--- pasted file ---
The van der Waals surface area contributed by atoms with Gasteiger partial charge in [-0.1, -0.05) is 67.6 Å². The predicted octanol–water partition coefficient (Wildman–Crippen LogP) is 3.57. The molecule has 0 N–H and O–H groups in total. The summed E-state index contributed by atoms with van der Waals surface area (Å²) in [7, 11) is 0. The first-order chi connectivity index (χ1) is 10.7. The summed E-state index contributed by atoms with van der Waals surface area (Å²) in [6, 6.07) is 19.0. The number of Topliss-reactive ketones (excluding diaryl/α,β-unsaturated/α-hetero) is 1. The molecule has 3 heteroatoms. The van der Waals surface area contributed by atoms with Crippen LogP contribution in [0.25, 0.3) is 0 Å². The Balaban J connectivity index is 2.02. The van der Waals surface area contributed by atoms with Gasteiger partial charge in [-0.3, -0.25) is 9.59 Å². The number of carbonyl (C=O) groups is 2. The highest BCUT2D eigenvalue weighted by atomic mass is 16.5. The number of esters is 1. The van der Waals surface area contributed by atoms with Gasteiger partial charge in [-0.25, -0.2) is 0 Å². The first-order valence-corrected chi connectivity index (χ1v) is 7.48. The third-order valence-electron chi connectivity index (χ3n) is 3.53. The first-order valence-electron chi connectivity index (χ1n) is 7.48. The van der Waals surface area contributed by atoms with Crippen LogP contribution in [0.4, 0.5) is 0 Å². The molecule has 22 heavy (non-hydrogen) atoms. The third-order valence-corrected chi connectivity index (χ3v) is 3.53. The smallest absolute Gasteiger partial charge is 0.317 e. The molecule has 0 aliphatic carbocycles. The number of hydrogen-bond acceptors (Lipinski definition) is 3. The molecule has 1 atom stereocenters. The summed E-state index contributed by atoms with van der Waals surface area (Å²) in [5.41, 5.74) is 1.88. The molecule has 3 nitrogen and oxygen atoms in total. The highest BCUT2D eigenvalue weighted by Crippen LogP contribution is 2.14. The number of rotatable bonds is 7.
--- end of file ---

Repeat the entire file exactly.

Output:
The van der Waals surface area contributed by atoms with Gasteiger partial charge in [-0.1, -0.05) is 67.6 Å². The predicted octanol–water partition coefficient (Wildman–Crippen LogP) is 3.57. The molecule has 0 N–H and O–H groups in total. The summed E-state index contributed by atoms with van der Waals surface area (Å²) in [7, 11) is 0. The first-order chi connectivity index (χ1) is 10.7. The summed E-state index contributed by atoms with van der Waals surface area (Å²) in [6, 6.07) is 19.0. The number of Topliss-reactive ketones (excluding diaryl/α,β-unsaturated/α-hetero) is 1. The molecule has 3 heteroatoms. The van der Waals surface area contributed by atoms with Crippen LogP contribution in [0.25, 0.3) is 0 Å². The Balaban J connectivity index is 2.02. The van der Waals surface area contributed by atoms with Gasteiger partial charge in [-0.3, -0.25) is 9.59 Å². The number of carbonyl (C=O) groups is 2. The highest BCUT2D eigenvalue weighted by atomic mass is 16.5. The number of esters is 1. The van der Waals surface area contributed by atoms with Gasteiger partial charge in [-0.25, -0.2) is 0 Å². The first-order valence-corrected chi connectivity index (χ1v) is 7.48. The third-order valence-electron chi connectivity index (χ3n) is 3.53. The first-order valence-electron chi connectivity index (χ1n) is 7.48. The van der Waals surface area contributed by atoms with Crippen LogP contribution in [0.4, 0.5) is 0 Å². The molecule has 22 heavy (non-hydrogen) atoms. The third-order valence-corrected chi connectivity index (χ3v) is 3.53. The smallest absolute Gasteiger partial charge is 0.317 e. The molecule has 0 aliphatic carbocycles. The number of hydrogen-bond acceptors (Lipinski definition) is 3. The molecule has 1 atom stereocenters. The summed E-state index contributed by atoms with van der Waals surface area (Å²) in [5.41, 5.74) is 1.88. The molecule has 3 nitrogen and oxygen atoms in total. The highest BCUT2D eigenvalue weighted by Crippen LogP contribution is 2.14. The number of rotatable bonds is 7.